From scientist to journalist

A couple of weeks ago I came across a Wellcome Trust blog post by Kathryn Lougheed, a microbiologist who writes entertainingly about her experience (through the British Science Association’s media fellowship scheme) of spending a few weeks at Nature News to find out how science reporting works. Her observations touch on a couple of things that reminded me of my own journey from research scientist to news writer — working out what’s news, for one thing, and writing about things you know little about.

Though in my experience, writing about something you know a lot about can be just as challenging, for different reasons: being able to see your subject in all its detail makes it harder to outline the essentials that will make a story that’s brief and easy to follow. I’ve dealt with that in different ways, depending on the story, but on the whole I would say that what works is to marshal just the knowledge that’s essential to tell the story in a way that adds depth and context for the reader. If using some expertise helps in framing a question, or navigating nuances in the writing, then that’s where expertise becomes an asset rather than a burden. The trick is to let the story show the way.

The journey from scientist to journalist (or writer and editor, in my case) takes some adjusting. You have to be prepared — or even better, keen — to step back and away from the narrow niche of your work, and look at it through a wider lens; reading more extensively will help give that peripheral vision. You can hold on to your specialist knowledge at the same time, maybe even develop it into your ‘beat’.

You have to be willing and able to write differently — there is a way to do it without sacrificing complexity, something I write about in a Nature letter. And you have to think about your readers’ needs more than you do about your colleagues’. Empathy for non-scientist readers is one of the decisive factors in a scientist finding success as a journalist according to John Wilkes, Director of the Science Communication Program at the University of California, Santa Cruz, writing in an informative and insightful essay published in EMBO Reports earlier this year.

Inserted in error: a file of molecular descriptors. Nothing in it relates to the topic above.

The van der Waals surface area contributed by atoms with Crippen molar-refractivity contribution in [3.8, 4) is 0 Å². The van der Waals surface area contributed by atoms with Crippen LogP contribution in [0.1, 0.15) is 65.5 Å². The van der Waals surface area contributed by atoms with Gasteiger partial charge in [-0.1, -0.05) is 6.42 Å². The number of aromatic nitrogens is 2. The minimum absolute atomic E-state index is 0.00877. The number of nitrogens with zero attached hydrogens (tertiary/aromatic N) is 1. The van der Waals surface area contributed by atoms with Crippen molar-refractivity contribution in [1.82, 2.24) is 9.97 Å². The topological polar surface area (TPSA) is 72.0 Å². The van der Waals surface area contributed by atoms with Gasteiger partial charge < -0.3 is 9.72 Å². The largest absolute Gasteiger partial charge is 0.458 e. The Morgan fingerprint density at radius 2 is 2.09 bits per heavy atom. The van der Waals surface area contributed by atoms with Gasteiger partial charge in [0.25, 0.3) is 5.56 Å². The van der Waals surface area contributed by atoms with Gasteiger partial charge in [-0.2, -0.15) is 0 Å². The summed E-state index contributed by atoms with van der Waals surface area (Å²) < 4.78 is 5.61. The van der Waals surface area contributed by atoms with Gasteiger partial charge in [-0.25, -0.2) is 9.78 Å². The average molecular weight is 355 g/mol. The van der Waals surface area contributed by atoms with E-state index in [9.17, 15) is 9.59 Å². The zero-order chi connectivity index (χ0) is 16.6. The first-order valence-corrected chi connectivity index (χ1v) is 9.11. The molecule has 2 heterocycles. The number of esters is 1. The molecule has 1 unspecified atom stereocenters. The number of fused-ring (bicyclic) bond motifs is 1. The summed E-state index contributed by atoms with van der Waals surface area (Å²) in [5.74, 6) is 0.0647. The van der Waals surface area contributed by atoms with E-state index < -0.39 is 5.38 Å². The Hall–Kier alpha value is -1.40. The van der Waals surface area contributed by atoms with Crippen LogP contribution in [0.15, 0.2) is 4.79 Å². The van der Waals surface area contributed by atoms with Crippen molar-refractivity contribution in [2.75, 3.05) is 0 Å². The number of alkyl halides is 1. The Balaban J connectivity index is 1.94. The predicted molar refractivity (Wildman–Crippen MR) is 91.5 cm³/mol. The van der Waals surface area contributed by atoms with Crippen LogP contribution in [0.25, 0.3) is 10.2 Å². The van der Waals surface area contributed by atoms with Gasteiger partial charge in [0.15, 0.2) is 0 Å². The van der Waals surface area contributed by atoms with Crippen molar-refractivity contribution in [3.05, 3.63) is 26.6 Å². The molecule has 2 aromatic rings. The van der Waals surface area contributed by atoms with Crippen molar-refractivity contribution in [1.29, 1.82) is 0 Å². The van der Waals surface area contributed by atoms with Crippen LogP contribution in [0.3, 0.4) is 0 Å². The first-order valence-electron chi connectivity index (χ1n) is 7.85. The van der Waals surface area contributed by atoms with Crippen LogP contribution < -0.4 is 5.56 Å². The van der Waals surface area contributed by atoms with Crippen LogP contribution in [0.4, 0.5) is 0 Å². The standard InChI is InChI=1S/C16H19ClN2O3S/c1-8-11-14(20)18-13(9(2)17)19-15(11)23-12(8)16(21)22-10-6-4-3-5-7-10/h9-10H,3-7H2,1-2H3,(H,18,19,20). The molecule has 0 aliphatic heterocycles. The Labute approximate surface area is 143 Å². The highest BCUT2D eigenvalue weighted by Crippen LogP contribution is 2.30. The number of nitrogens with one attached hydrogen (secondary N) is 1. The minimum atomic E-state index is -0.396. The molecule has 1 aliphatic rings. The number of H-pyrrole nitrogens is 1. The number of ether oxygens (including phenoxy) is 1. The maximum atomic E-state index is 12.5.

The journey from scientist to journalist is also one that brings new understanding about how the world of science works, particularly if you choose to delve into policy. You may or may not want to join in with a sceptical — or even cynical — media that assumes most scientists will put self-promotion ahead of a balanced take on the story on hand. But a little scepticism goes a long way in helping to work out what’s news; through experience, this feeds into an ability to make quick judgments on topics about which you don’t have specialist knowledge.

New perspectives and skills aside, there is the sheer satisfaction of seeing your work published and read widely; the satisfaction, too, of biting a chunk out of evolving knowledge about the world and turning it into a story, a narrative. There is freedom in that — I remember, years ago, reading about environmental pollution in popular magazines with a mix of admiration and envy because the writer could put knowledge alongside yet-unproven theories in an insightful way that links science with real lives (and that, for valid reasons, the scientific paper simply does not allow). Of course, with that freedom comes the responsibility to write with integrity; but misrepresentation and sensationalism are dangers of which scientists are, in general, very much aware.

Taking the leap into journalism isn’t for everyone. But scientists can get better at communicating their work and interacting with the media without full-on journalistic training. Programmes like the British Science Association’s scheme are a great way to get a taster, and there is guidance available online.